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Feature: Refugee children in Rwanda find safe spaces to play

UNICEF Rwanda/2013/Wexler
© UNICEF Rwanda/2013/Wexler
Yvette Gateyeneza enjoying recreational activities in Nkamira Transit Centre.

By Raquel Wexler and Cyriaque Ngoboka

RUBAVU, Rwanda, February 2013 - Yvette Gateyeneza, 14, spends most of her day helping her mother and older sister prepare food, fetch water and wash the few clothes they were able to carry with them before settling in Nkamira Transit Centre, a way-station for thousands of refugees fleeing violence in the Democratic Republic of the Congo (DRC). 

“We don’t attend school. We wake up every morning, go to get clean, and then go to pray. After that, I help my mother with lunch. We don’t have much else to do.”

Since fighting broke out in the DRC, thousands have crossed over into Rwanda to seek refuge at Nkamira Transit Centre. The Transit Centre, managed by Rwanda's Ministry of Disaster Management and Refugee Affairs and UNHCR, is punctuated by makeshift tents and structures which shelter more than 5,000 people who currently reside there, some 90 per cent of whom are women and children.

With family structures broken and schooling interrupted, there is an urgent need to provide for the care and protection of children, and restore a sense of normalcy.

At the Transit Centre UNICEF has partnered with Vision Jeunesse Nouvelle (VJN) and Save the Children to provide organised recreational activities for children and youth. Child friendly activities provide children with learning, play and entertainment activities. Such “child-friendly spaces” are designed to serve as a safe and protected space for children in times of emergency.

“I was very happy to see the animators come to the transit centre,” says Yvette.  Before they came, we had nothing to do.”

UNICEF Rwanda/2013/Hirtle
© UNICEF Rwanda/2013/Hirtle
One of the animators with a megaphone. Child friendly activities provide children with learning, play and entertainment activities.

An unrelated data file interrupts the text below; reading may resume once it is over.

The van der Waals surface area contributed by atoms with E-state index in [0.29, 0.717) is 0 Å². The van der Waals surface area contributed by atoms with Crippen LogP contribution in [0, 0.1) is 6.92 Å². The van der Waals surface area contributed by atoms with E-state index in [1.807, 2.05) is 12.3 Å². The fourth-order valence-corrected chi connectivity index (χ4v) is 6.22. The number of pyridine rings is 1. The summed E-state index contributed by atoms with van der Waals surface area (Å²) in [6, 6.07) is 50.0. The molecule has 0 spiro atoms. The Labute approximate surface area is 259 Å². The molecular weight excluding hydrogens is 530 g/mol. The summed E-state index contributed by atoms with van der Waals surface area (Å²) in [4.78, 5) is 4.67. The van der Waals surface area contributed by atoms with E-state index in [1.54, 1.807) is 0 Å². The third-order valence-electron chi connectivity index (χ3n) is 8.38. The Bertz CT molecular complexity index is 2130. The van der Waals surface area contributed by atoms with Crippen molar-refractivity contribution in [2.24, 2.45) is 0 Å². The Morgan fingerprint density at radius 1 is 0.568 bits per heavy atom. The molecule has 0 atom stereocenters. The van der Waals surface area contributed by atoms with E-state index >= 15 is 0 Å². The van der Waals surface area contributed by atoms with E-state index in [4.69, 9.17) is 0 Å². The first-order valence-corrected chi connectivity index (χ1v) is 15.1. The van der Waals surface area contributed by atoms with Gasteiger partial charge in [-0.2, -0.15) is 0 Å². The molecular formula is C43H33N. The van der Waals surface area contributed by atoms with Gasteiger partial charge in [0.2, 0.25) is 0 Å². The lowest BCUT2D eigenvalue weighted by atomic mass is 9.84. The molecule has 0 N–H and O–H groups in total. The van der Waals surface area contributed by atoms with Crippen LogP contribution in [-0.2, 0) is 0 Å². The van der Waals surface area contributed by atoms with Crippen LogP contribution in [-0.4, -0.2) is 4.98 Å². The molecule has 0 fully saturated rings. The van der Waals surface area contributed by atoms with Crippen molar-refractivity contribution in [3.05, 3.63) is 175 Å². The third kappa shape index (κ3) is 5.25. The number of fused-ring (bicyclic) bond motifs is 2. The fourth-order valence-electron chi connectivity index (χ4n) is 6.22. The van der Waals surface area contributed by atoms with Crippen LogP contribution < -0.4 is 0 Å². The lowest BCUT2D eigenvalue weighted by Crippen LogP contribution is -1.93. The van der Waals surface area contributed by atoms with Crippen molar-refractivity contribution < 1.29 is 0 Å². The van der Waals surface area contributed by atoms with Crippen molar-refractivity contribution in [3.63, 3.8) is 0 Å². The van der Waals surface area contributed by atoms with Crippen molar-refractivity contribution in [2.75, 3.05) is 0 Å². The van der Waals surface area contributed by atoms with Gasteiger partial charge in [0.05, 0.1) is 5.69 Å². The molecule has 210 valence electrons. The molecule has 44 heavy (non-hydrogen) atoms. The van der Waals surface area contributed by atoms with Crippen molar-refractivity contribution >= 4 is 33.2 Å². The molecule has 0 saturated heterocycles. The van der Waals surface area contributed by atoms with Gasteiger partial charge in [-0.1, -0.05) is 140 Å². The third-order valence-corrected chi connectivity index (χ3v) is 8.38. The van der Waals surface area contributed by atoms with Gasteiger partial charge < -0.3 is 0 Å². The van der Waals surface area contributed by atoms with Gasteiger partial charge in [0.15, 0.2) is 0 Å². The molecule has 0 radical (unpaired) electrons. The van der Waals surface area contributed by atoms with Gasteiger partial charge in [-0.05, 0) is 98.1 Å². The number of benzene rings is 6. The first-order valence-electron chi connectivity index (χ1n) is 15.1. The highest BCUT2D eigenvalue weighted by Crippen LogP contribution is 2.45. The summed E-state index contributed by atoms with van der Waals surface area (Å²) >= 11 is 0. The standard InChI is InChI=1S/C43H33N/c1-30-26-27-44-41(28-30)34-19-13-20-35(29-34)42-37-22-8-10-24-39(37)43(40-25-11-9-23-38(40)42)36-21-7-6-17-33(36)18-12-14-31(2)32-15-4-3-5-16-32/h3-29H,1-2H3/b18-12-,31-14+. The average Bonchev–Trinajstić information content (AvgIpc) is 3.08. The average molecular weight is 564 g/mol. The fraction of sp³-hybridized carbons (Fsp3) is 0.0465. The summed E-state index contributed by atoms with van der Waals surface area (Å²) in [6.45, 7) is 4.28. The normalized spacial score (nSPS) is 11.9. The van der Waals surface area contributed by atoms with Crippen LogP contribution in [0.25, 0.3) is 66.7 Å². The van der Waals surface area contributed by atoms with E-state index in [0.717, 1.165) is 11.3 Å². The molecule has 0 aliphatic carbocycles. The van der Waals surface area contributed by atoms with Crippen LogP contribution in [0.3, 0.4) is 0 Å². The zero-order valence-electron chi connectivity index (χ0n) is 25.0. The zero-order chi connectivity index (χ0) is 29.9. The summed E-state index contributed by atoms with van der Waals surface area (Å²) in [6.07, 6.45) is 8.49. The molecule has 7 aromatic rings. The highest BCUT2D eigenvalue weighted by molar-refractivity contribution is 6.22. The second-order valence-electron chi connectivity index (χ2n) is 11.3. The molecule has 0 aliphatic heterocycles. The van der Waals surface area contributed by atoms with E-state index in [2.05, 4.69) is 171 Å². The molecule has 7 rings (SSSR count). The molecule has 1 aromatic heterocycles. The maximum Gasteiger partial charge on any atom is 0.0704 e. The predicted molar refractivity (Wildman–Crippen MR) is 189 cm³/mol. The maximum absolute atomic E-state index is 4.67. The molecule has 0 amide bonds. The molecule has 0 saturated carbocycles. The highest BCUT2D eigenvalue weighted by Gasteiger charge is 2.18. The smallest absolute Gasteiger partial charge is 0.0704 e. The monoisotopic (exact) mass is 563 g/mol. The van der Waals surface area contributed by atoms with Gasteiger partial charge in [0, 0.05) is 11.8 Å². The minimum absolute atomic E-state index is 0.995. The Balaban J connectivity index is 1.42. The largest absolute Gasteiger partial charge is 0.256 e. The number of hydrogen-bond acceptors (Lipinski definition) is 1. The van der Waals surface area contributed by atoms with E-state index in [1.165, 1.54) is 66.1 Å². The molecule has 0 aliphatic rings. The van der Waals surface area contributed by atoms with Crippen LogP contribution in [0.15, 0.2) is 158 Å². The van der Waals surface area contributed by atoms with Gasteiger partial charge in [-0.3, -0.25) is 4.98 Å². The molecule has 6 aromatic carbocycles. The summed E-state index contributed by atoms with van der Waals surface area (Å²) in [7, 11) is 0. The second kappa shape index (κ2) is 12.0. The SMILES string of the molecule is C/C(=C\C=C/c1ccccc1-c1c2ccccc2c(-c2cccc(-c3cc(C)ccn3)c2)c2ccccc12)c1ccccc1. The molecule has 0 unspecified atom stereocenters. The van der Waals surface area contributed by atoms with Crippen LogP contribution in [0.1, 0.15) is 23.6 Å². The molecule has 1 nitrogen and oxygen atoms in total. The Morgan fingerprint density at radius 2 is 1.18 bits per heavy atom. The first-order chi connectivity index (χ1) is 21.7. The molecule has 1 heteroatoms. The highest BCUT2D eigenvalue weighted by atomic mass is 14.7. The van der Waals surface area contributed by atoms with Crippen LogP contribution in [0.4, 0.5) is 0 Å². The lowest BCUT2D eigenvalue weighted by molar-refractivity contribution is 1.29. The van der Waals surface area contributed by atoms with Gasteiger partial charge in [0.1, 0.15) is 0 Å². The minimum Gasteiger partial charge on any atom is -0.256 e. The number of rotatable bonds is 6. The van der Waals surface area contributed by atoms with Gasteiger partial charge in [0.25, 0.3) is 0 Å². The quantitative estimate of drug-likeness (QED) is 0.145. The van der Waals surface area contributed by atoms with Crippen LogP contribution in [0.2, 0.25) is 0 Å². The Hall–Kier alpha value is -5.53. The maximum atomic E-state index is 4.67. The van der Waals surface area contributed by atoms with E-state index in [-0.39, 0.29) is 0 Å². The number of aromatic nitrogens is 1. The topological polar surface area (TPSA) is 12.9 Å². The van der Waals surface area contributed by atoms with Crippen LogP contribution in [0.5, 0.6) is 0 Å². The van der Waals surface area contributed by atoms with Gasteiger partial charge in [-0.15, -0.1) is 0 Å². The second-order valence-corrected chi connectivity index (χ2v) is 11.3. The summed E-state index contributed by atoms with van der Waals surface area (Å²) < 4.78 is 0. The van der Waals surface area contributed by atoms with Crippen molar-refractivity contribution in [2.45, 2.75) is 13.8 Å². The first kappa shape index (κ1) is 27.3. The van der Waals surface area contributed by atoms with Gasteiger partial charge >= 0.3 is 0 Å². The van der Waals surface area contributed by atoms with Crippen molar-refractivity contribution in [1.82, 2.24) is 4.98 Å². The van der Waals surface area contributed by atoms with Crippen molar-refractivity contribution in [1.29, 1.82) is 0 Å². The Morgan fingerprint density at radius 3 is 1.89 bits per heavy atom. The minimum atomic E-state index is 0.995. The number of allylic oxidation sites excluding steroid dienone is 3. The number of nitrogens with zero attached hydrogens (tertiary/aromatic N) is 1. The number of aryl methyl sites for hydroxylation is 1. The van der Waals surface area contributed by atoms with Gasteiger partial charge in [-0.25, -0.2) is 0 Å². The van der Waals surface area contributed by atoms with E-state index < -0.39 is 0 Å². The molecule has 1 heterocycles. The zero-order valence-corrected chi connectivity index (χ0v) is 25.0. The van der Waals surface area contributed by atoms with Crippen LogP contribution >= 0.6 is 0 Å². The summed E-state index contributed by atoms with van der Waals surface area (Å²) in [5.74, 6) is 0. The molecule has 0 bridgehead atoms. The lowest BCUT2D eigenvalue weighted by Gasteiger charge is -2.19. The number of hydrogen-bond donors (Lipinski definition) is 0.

“Before we came to the camp, the youth were unoccupied,” said Ladislas Ntesirayo, an animator for Vision Jeunesse Nouvelle. “There was a need to encourage them. With the youth we now do different activities. We play football, we play volleyball, we have acrobatics, theatre, songs, modern dance, traditional dance and so on. And we try to provide counselling for those who faced problems in the Congo.”

UNICEF has supported child friendly recreational and psycho-social activities in Nkamira Transit Centre since 2012. Using drama, sports and songs, messages on gender-based violence and HIV prevention have been disseminated to 70 per cent of refugees in a short period of time. A concert organized by Vision Jeunesse Nouvelle helped to spread messages on good hygiene, child protection and HIV prevention to 3 of every 4 people residing at the Transit Centre. Through partnership with Save the Children, UNICEF is supporting Early Childhood Development activities for children aged 0-6, a child protection desk to strengthen referral mechanisms for children at risk, and temporary care for unaccompanied and separated children in Nkamira.

“Of the population here in Nkamira, 60 per cent are children. We have a children’s influx,” said Noala Skinner, UNICEF Rwanda Representative.  “One of our top priorities is setting up child-friendly spaces for these children. Safe spaces where they can be children. Where they can play. Where they can play football, where they can dance, where they can sing. Where they can do all sorts of activities, and have fun.”

The child-friendly activities at the Transit Centre reach up to 2,800 children every day. UNICEF and its partners are working to ensure that all the children of Nkamira have safe and protected places to play, and have fun.

“I am happy that all children will have the chance to play,” said Yvette.

 

 
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